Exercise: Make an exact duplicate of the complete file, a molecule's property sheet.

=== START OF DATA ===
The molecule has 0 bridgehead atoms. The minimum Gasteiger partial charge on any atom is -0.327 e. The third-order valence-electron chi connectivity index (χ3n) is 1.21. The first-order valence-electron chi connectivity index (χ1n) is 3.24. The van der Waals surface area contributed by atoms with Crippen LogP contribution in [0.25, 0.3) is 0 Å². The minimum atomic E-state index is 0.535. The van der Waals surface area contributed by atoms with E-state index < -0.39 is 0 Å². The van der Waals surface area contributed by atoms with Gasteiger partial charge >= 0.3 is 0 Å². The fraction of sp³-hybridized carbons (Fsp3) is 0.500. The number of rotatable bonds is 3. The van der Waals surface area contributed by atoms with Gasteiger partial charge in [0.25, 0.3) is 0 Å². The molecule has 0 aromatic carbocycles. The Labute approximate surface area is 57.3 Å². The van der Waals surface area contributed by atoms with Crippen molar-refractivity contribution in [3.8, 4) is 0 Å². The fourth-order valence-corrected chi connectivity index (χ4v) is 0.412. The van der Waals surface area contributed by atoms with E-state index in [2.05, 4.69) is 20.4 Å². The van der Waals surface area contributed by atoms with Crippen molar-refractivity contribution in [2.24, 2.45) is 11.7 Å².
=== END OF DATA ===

The molecule has 0 bridgehead atoms. The minimum Gasteiger partial charge on any atom is -0.327 e. The third-order valence-electron chi connectivity index (χ3n) is 1.21. The first-order valence-electron chi connectivity index (χ1n) is 3.24. The van der Waals surface area contributed by atoms with Crippen LogP contribution in [0.25, 0.3) is 0 Å². The minimum atomic E-state index is 0.535. The van der Waals surface area contributed by atoms with E-state index < -0.39 is 0 Å². The van der Waals surface area contributed by atoms with Gasteiger partial charge >= 0.3 is 0 Å². The fraction of sp³-hybridized carbons (Fsp3) is 0.500. The number of rotatable bonds is 3. The van der Waals surface area contributed by atoms with Gasteiger partial charge in [0.25, 0.3) is 0 Å². The molecule has 0 aromatic carbocycles. The Labute approximate surface area is 57.3 Å². The van der Waals surface area contributed by atoms with Crippen molar-refractivity contribution in [3.8, 4) is 0 Å². The fourth-order valence-corrected chi connectivity index (χ4v) is 0.412. The van der Waals surface area contributed by atoms with E-state index in [2.05, 4.69) is 20.4 Å². The van der Waals surface area contributed by atoms with Crippen molar-refractivity contribution in [2.24, 2.45) is 11.7 Å².